Tech test to improve Melbourne transport
The University of Melbourne will conduct a state government supported high-tech study into traffic flows in Melbourne’s road system, aimed at reducing congestion and improving road safety in the burgeoning city.
Thousands of sensors mounted on vehicles, roads and traffic signals will gather data from a 5 km2 test area in the Fitzroy and Collingwood area.
Information from vehicles, cyclists, pedestrians and infrastructure will be collected and used to deliver insights into how to more efficiently manage the city’s transport systems and road networks.
The university is conducting the research with support from the state government and a variety of public and private sector partners.
With Melbourne’s population approaching 7 million, the government aims to embrace new technologies to improve the efficiency of the city’s road networks.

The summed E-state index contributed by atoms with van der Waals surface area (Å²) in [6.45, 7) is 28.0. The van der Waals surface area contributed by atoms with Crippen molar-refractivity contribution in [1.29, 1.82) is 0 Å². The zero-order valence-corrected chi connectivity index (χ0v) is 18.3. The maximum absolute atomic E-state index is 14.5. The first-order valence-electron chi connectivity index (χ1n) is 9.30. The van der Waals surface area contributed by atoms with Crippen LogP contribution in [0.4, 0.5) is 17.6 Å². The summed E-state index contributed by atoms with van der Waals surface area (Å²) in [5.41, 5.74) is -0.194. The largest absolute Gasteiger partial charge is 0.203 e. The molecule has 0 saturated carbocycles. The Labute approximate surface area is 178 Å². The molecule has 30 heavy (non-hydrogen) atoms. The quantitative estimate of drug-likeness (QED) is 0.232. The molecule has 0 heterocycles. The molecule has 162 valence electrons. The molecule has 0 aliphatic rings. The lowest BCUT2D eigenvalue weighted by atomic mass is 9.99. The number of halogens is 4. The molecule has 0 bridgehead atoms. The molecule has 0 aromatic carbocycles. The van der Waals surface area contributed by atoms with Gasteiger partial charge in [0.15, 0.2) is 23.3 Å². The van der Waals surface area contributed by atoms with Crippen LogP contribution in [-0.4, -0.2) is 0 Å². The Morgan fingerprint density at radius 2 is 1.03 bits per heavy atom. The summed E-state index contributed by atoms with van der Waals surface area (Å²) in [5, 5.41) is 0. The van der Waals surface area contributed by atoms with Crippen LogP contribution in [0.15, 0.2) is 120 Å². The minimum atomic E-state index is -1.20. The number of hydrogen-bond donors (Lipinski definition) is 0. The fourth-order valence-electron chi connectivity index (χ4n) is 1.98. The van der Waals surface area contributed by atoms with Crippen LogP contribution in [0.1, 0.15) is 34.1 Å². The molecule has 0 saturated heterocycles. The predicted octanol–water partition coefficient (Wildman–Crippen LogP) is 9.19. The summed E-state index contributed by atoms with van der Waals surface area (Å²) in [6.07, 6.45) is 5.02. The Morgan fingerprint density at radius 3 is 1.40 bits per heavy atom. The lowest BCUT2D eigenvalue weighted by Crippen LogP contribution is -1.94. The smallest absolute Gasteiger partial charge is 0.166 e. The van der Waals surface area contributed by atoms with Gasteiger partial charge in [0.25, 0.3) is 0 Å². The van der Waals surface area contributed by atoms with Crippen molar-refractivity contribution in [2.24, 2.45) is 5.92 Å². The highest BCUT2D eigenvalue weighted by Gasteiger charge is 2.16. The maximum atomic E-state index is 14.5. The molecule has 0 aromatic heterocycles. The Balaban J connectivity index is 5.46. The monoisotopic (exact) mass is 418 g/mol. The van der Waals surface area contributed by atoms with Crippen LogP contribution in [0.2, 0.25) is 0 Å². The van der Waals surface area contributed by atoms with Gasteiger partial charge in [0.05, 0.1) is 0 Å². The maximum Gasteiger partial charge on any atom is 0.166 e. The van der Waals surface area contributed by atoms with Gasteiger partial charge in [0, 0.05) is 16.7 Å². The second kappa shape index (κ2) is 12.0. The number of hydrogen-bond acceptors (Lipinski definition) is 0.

“We’re embracing advances in technology to ensure Victoria can create the highly integrated, smart transport network our state can thrive on,” Victorian Minister for Roads and Road Safety, Luke Donnellan said.
“We want to provide Victorians with the most efficient, safest transport system possible. We look forward to working closely with the University of Melbourne to ensure Victoria can reap the maximum benefits from this world-first project.”
Rohan Fernando, head of enterprise channels at location technologies company HERE Asia-Pacific, added that the project represents an opportunity to turn the smart city concept into a reality.
“As the population of many global cities continues to rapidly expand, relieving congestion and reducing the negative impacts it generates, social and economic, must become a priority for government and industry,” he said.
“Creating a fully connected smart city is no easy feat. It requires coordination between hundreds of disparate systems and testing in real-world environments, which is why HERE is collaborating with The University of Melbourne, industry leaders and local government to establish the first of its kind, smart city test bed on the fringe of Melbourne’s CBD.”
Fernando said the test area incorporates Hoddle Street, one of Australia’s most gridlocked roads.
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